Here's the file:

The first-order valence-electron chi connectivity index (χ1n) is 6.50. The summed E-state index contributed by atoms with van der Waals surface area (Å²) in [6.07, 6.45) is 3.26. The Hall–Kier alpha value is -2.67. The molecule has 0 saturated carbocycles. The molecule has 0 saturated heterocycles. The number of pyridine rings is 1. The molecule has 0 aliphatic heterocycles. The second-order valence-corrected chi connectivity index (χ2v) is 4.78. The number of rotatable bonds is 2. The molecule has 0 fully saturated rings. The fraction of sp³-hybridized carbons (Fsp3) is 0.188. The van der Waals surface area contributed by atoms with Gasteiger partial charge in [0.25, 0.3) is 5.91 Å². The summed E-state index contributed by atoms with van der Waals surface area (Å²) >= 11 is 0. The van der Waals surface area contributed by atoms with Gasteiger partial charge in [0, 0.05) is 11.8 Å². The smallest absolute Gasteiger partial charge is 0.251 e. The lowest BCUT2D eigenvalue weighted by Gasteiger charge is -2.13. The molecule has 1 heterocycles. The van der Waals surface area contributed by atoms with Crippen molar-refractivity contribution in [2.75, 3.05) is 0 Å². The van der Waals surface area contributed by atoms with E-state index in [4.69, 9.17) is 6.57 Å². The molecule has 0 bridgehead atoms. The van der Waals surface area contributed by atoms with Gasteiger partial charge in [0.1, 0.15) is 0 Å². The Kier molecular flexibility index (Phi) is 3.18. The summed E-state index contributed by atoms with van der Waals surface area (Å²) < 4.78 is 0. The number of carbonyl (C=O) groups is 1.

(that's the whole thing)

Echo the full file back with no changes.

The first-order valence-electron chi connectivity index (χ1n) is 6.50. The summed E-state index contributed by atoms with van der Waals surface area (Å²) in [6.07, 6.45) is 3.26. The Hall–Kier alpha value is -2.67. The molecule has 0 saturated carbocycles. The molecule has 0 saturated heterocycles. The number of pyridine rings is 1. The molecule has 0 aliphatic heterocycles. The second-order valence-corrected chi connectivity index (χ2v) is 4.78. The number of rotatable bonds is 2. The molecule has 0 fully saturated rings. The fraction of sp³-hybridized carbons (Fsp3) is 0.188. The van der Waals surface area contributed by atoms with Gasteiger partial charge in [0.25, 0.3) is 5.91 Å². The summed E-state index contributed by atoms with van der Waals surface area (Å²) >= 11 is 0. The van der Waals surface area contributed by atoms with Gasteiger partial charge in [0, 0.05) is 11.8 Å². The smallest absolute Gasteiger partial charge is 0.251 e. The lowest BCUT2D eigenvalue weighted by Gasteiger charge is -2.13. The molecule has 1 heterocycles. The van der Waals surface area contributed by atoms with Crippen molar-refractivity contribution in [2.75, 3.05) is 0 Å². The van der Waals surface area contributed by atoms with E-state index in [4.69, 9.17) is 6.57 Å². The molecule has 0 bridgehead atoms. The van der Waals surface area contributed by atoms with Gasteiger partial charge in [0.1, 0.15) is 0 Å². The Kier molecular flexibility index (Phi) is 3.18. The summed E-state index contributed by atoms with van der Waals surface area (Å²) < 4.78 is 0. The number of carbonyl (C=O) groups is 1.